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This was Porsche’s best-selling model through the first quarter of 2020.

Matt Bubbers/The Globe and Mail

The vaguely regal red, black and gold crest that screams “Porsche” in capital letters on the hood does a lot of the selling on the Macan SUV. In case you missed it, the brand name is also writ large across the trunk.

That brand name is why anyone with a bank account that can stretch to afford the lease payment will probably consider this particular compact SUV over the legions of other similarly-sized and similarly-equipped rivals. The brand is strong with this one.

That’s all fine and dandy, but it boggles the mind that Porsche has still tried hard to make this revised Macan Turbo, you know, good. The engineers back in Stuttgart could’ve phoned it in, went off to the beergarden, and the Macan would’ve likely still sold like toilet paper in the early days of the pandemic.

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This Macan was Porsche’s best-selling model through the first quarter of 2020. First introduced in 2014, the Macan had its strongest sales year in 2018 with only a slight dip in 2019, according to Goodcarbadcar’s U.S. and Canadian sales data.

For 2020, Porsche has given the top-of-the-range Macan Turbo a new 2.9-litre twin-turbo V-6 engine, plus a slew of minor updates the rest of the Macan range received for 2019.

The steering is precise and there’s no doubt it could tear up a racetrack.

Matt Bubbers/The Globe and Mail

First, let’s just ignore the non-sensical nomenclature, shall we? The days when the alphanumeric badges on the back of most German automobiles bore any relation to their engines are long gone. Fine. For Porsche, “Turbo” now simply denotes some of the company’s fastest, most expensive models, which may or may not actually have turbocharged engines. (Shout out to the Porsche Taycan Turbo.)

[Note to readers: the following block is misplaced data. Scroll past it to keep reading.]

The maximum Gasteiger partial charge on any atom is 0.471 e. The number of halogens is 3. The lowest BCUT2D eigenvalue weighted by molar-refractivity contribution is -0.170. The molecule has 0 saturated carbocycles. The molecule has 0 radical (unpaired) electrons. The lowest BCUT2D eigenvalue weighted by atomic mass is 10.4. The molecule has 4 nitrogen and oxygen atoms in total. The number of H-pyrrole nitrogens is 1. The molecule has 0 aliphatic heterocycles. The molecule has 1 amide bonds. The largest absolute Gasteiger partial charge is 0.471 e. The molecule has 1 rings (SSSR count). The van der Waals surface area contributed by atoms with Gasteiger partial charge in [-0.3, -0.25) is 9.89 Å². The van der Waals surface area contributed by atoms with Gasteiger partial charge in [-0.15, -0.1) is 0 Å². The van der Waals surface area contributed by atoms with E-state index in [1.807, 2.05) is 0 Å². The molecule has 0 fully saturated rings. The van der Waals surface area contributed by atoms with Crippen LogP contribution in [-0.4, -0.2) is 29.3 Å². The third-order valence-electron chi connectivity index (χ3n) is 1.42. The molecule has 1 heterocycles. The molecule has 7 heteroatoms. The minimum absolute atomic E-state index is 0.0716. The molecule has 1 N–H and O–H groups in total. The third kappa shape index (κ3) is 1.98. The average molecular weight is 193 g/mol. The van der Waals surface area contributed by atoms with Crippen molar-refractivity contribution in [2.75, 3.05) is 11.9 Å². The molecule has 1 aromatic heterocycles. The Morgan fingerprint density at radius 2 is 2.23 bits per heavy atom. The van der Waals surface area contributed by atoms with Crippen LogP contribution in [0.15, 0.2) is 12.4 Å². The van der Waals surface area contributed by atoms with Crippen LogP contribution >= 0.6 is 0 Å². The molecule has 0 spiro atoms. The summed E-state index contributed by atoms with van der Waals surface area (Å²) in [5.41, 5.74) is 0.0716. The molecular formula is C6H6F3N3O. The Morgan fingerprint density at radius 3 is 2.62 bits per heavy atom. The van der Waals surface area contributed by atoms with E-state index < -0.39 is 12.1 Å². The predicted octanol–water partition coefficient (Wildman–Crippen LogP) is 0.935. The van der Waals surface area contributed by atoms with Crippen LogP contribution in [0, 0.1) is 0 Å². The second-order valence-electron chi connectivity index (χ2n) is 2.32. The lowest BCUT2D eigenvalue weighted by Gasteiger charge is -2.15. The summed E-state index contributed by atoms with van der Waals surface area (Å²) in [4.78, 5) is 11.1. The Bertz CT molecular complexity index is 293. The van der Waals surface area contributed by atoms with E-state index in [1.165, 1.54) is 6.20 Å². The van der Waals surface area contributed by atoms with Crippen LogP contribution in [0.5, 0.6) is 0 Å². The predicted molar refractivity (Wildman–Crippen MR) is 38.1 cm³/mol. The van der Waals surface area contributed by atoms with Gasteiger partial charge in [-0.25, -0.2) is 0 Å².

The sleek Macan Turbo a nice thing to see in your driveway in the morning. It’s modest in the same way a pair of Gucci loafers is modest. They’re well-made, luxurious, comfortable, but at the end of the day still just loafers like this is still just a compact crossover.

Inside, the revised Macan is unfortunately lacking the next-generation, all-glass centre console found in the Taycan, Cayenne and new 911. Some might say there’s a bit too much plastic here in the cabin for a $100,000 car. What’s most troubling about the Macan in day-to-day use are the signal stalks. They feel cheap, with a clunky and imprecise action – very un-Porsche.

A new 2.9-litre engine is ostensibly the headliner on the revised-for-2020 Macan Turbo. It makes 434 horsepower, an 34 hp increase over the old 3.6-litre V-6. The change has more do with the reducing emissions to meet regulatory targets than with making the Macan faster, which it nevertheless does, albeit marginally. With the right option boxes ticked, it will do 0-100 km/h in 4.3 seconds, which is nearly as quick as Porsche’s 911.

The cabin isn’t as fresh looking or as high-tech as newer Porsche models.